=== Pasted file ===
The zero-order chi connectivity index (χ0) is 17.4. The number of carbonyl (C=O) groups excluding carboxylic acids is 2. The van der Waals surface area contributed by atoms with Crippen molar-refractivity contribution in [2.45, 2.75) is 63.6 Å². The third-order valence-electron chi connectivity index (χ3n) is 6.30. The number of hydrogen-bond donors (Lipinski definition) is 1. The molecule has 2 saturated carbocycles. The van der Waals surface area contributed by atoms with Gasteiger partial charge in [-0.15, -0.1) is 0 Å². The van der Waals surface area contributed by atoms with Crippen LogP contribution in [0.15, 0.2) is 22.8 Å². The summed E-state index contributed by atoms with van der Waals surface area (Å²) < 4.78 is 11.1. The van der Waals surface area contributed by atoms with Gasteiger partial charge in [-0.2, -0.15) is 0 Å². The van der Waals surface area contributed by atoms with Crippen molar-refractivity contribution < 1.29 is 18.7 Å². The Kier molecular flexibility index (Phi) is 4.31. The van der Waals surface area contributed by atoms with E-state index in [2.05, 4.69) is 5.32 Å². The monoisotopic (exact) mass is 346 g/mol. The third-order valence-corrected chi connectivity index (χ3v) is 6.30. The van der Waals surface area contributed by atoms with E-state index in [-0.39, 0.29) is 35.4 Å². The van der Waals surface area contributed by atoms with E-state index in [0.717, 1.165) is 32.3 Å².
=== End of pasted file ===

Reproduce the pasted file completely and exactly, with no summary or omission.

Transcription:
The zero-order chi connectivity index (χ0) is 17.4. The number of carbonyl (C=O) groups excluding carboxylic acids is 2. The van der Waals surface area contributed by atoms with Crippen molar-refractivity contribution in [2.45, 2.75) is 63.6 Å². The third-order valence-electron chi connectivity index (χ3n) is 6.30. The number of hydrogen-bond donors (Lipinski definition) is 1. The molecule has 2 saturated carbocycles. The van der Waals surface area contributed by atoms with Gasteiger partial charge in [-0.15, -0.1) is 0 Å². The van der Waals surface area contributed by atoms with Crippen LogP contribution in [0.15, 0.2) is 22.8 Å². The summed E-state index contributed by atoms with van der Waals surface area (Å²) < 4.78 is 11.1. The van der Waals surface area contributed by atoms with Gasteiger partial charge in [-0.2, -0.15) is 0 Å². The van der Waals surface area contributed by atoms with Crippen molar-refractivity contribution < 1.29 is 18.7 Å². The Kier molecular flexibility index (Phi) is 4.31. The van der Waals surface area contributed by atoms with E-state index in [2.05, 4.69) is 5.32 Å². The monoisotopic (exact) mass is 346 g/mol. The third-order valence-corrected chi connectivity index (χ3v) is 6.30. The van der Waals surface area contributed by atoms with E-state index in [-0.39, 0.29) is 35.4 Å². The van der Waals surface area contributed by atoms with E-state index in [0.717, 1.165) is 32.3 Å².